A total of $11.4 million was made available to the state for the grants, with funding coming from the USDA Forest Service – Northeastern Area, State and Private Forestry, to help primarily rural, economically depressed counties.

The goals for the grant program are to create and retain jobs in Maine, to achieve energy savings through wood-to-energy installations, reduce dependence on non-renewable energy resources, reduce greenhouse gas emissions, and support sustainable forestry.

These Round 2 ARRA grants are expected to create 185 jobs in Maine during the grant cycle, and another 121 jobs are expected to be retained at least five years after construction. Those jobs include school, university and center staff, as well as suppliers.

With an average price per gallon of $2.76, the ARRA grant awards to date are expected to displace a total of 703,500 gallons of No. 2 heating oil a year at an annual savings to applicants of more than $1.4 million a year for all projects combined. That is enough to heat about 884 Maine homes, according to MFS officials.

“Not only are these projects a win-win for the communities and facilities involved by saving fuel dollars, using renewable fuels, and improving rural economies, they also will encourage others to switch to biomass fuels by showcasing the modern technologies involved,” Giffen said.

The MFS first called for proposals in October 2009, and a total of 41 applications were received. Five projects were funded in Round 1, with a total of $2.6 million in grant funds.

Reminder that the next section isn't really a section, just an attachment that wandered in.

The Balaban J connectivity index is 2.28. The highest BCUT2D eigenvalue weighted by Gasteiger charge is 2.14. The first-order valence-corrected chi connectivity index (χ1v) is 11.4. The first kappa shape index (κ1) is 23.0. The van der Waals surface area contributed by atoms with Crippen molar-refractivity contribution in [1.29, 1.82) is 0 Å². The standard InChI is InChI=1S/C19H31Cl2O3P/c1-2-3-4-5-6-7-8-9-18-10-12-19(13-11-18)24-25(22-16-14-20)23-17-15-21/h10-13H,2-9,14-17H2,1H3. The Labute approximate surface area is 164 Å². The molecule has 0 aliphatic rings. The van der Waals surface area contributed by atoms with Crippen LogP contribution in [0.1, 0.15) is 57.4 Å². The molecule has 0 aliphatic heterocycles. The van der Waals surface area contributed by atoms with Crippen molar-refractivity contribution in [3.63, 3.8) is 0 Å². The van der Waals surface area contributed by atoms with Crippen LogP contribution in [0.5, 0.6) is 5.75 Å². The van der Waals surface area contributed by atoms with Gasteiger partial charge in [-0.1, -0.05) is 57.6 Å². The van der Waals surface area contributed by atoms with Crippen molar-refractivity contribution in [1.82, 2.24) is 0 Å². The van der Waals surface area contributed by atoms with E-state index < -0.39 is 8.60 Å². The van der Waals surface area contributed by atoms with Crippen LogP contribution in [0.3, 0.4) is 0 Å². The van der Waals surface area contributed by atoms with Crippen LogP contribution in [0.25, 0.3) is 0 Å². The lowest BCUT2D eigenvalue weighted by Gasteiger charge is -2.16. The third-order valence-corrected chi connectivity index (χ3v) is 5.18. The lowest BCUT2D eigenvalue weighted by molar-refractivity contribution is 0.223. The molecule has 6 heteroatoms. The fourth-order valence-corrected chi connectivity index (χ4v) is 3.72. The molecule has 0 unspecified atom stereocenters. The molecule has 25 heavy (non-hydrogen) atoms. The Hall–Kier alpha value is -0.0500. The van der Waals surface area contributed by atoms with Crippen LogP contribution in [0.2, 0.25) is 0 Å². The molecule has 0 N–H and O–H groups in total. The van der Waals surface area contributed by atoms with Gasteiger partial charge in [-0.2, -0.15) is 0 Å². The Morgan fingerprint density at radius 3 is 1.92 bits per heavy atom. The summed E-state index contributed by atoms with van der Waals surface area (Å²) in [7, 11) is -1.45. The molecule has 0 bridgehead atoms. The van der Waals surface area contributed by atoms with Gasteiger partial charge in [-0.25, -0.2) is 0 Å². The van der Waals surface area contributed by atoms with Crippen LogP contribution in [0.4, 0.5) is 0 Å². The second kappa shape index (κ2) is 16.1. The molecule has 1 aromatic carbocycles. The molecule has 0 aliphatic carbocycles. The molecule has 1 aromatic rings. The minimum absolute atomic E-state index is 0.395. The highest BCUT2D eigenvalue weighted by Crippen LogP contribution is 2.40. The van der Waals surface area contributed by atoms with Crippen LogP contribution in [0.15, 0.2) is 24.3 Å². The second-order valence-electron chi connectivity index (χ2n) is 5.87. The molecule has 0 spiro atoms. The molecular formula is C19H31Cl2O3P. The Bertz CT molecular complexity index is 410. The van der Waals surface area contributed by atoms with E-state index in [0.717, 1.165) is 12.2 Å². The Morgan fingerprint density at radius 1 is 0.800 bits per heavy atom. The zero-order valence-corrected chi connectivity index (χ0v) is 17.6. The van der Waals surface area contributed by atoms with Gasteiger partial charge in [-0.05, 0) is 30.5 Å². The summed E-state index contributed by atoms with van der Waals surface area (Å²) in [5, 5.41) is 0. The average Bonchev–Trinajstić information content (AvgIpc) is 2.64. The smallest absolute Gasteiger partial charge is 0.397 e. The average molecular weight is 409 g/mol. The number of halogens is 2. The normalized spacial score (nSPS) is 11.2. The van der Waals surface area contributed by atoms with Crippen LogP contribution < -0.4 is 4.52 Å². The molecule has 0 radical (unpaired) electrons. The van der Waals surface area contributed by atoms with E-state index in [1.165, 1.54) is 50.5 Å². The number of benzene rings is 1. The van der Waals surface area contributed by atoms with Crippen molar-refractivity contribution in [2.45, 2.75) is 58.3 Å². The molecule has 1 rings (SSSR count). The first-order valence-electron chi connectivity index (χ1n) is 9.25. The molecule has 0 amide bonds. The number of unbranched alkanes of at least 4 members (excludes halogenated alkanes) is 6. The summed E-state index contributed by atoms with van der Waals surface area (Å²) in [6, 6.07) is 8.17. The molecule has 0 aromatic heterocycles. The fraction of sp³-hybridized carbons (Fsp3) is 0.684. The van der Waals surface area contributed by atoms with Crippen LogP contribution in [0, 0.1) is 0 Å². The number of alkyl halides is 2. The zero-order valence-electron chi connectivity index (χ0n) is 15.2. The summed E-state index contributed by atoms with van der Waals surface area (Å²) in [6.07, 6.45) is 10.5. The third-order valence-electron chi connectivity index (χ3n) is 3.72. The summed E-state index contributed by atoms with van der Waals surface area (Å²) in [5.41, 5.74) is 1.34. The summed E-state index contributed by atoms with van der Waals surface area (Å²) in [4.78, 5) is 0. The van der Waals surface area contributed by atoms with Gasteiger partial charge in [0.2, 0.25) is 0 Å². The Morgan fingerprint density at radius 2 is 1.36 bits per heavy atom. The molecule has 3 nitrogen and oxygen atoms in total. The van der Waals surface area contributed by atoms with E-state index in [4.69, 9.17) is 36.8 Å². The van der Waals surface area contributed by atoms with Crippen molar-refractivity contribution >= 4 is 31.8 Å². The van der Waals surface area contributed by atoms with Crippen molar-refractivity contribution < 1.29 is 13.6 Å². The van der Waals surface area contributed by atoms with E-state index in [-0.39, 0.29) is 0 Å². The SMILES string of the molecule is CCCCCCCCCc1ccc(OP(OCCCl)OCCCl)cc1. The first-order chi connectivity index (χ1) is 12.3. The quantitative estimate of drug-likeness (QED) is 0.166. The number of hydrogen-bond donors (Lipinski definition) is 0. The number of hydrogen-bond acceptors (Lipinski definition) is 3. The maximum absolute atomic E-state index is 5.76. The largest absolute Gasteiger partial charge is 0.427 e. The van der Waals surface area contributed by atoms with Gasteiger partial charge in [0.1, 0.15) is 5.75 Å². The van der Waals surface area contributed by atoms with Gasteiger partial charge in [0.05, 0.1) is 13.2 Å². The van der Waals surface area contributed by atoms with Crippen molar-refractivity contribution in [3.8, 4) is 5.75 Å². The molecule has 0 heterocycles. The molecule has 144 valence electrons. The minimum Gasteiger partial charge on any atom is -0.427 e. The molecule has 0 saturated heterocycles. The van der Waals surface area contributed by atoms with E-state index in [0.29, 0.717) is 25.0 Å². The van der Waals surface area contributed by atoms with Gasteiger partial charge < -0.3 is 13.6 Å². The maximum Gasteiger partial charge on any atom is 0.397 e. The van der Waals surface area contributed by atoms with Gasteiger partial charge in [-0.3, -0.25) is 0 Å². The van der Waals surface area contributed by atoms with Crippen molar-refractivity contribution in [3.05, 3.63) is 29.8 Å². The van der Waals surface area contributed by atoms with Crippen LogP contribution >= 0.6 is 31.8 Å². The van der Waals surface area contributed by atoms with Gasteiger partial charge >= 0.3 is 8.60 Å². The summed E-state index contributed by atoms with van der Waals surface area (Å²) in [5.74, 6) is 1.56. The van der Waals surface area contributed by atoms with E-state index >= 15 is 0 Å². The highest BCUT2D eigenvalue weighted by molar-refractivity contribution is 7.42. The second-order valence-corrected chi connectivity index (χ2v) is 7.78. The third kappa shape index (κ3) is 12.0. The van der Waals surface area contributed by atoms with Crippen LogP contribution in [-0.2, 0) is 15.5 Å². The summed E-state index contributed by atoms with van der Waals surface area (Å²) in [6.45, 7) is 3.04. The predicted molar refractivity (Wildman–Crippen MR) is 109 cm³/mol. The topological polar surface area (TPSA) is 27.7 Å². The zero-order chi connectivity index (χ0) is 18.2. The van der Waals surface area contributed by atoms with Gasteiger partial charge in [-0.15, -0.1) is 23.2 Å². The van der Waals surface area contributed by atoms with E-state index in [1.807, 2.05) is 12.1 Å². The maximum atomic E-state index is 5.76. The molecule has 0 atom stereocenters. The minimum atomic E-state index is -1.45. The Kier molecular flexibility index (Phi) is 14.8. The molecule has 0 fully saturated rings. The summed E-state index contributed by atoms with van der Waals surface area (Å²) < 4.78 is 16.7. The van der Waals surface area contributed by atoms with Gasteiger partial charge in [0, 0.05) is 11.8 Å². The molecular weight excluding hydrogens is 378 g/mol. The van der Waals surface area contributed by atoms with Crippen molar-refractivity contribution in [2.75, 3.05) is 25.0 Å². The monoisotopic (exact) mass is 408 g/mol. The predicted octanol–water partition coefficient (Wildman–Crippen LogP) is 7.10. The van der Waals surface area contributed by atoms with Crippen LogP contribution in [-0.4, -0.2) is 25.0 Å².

Round 2 was announced earlier this year, and 33 Maine projects applied. Grant announcements were delayed in June, however, when the EPA posted draft air-quality administrative standards for wood-fired boilers. The draft rules apply to boilers smaller than ever before covered and specified emission levels far below those ever before required. Despite the fact that the rules are “draft,” all projects initiated after they were announced may be required to meet them.

In response to concerns that the rules were unrealistic in several regards, the EPA responded in a September letter to Gov. John E. Baldacci that “the final standards will most assuredly differ from the proposed ones. The differences will demonstrate EPA’s intent [to] focus on making the regulatory subcategories appropriately reflect industrial variation in the real world … and on aligning the standards in each subcategory with the performance that real-world conditions prove are already achievable.”

Despite the fact that the draft rules may be changed, the Maine Forest Service has allocated additional funds for most projects to upgrade their emission control equipment. Boiler manufacturers also have now certified that with the additional emission controls, their equipment can meet even EPA’s draft rules under normal testing procedures. In addition, project contracts make it clear that whatever measures needed to meet EPA’s air quality rules will be taken.
For more information:

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Or call Tom Wood, Maine Forest Service senior planner, at: (207) 287-3920 or email: 287-3920